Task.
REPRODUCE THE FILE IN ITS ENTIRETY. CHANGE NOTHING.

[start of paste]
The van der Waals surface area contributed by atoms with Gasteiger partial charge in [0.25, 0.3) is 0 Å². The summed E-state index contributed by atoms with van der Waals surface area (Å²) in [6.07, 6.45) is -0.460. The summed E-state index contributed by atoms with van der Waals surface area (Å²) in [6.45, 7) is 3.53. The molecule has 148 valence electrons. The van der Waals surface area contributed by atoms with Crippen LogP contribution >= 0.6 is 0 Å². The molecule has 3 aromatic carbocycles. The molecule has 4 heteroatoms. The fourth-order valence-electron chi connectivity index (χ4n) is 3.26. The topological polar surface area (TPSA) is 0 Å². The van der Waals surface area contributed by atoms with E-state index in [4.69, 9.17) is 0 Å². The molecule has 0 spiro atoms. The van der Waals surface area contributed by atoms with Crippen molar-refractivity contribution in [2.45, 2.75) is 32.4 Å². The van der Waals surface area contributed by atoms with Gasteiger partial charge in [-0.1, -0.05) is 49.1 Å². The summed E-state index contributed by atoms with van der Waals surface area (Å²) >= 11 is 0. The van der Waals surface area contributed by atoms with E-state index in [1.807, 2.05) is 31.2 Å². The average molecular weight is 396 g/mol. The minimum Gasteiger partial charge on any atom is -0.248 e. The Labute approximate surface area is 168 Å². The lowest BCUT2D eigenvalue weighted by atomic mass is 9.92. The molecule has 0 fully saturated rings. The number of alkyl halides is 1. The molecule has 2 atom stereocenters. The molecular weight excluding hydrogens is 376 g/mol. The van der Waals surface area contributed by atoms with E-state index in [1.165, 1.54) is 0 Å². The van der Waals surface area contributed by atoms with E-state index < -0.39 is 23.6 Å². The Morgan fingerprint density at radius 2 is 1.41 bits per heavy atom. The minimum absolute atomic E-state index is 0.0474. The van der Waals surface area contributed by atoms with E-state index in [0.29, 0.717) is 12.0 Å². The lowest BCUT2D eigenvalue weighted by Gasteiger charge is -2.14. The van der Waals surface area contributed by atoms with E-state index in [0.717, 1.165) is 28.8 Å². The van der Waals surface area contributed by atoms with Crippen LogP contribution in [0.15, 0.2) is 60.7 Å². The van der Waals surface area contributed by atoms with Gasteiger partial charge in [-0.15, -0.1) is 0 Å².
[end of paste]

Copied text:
The van der Waals surface area contributed by atoms with Gasteiger partial charge in [0.25, 0.3) is 0 Å². The summed E-state index contributed by atoms with van der Waals surface area (Å²) in [6.07, 6.45) is -0.460. The summed E-state index contributed by atoms with van der Waals surface area (Å²) in [6.45, 7) is 3.53. The molecule has 148 valence electrons. The van der Waals surface area contributed by atoms with Crippen LogP contribution >= 0.6 is 0 Å². The molecule has 3 aromatic carbocycles. The molecule has 4 heteroatoms. The fourth-order valence-electron chi connectivity index (χ4n) is 3.26. The topological polar surface area (TPSA) is 0 Å². The van der Waals surface area contributed by atoms with E-state index in [4.69, 9.17) is 0 Å². The molecule has 0 spiro atoms. The van der Waals surface area contributed by atoms with Crippen molar-refractivity contribution in [2.45, 2.75) is 32.4 Å². The van der Waals surface area contributed by atoms with Gasteiger partial charge in [-0.1, -0.05) is 49.1 Å². The summed E-state index contributed by atoms with van der Waals surface area (Å²) >= 11 is 0. The van der Waals surface area contributed by atoms with E-state index in [1.807, 2.05) is 31.2 Å². The average molecular weight is 396 g/mol. The minimum Gasteiger partial charge on any atom is -0.248 e. The Labute approximate surface area is 168 Å². The lowest BCUT2D eigenvalue weighted by atomic mass is 9.92. The molecule has 0 fully saturated rings. The number of alkyl halides is 1. The molecule has 2 atom stereocenters. The molecular weight excluding hydrogens is 376 g/mol. The van der Waals surface area contributed by atoms with E-state index in [1.165, 1.54) is 0 Å². The van der Waals surface area contributed by atoms with E-state index < -0.39 is 23.6 Å². The Morgan fingerprint density at radius 2 is 1.41 bits per heavy atom. The minimum absolute atomic E-state index is 0.0474. The van der Waals surface area contributed by atoms with E-state index in [0.29, 0.717) is 12.0 Å². The lowest BCUT2D eigenvalue weighted by Gasteiger charge is -2.14. The van der Waals surface area contributed by atoms with E-state index in [0.717, 1.165) is 28.8 Å². The van der Waals surface area contributed by atoms with Crippen LogP contribution in [0.15, 0.2) is 60.7 Å². The van der Waals surface area contributed by atoms with Gasteiger partial charge in [-0.15, -0.1) is 0 Å².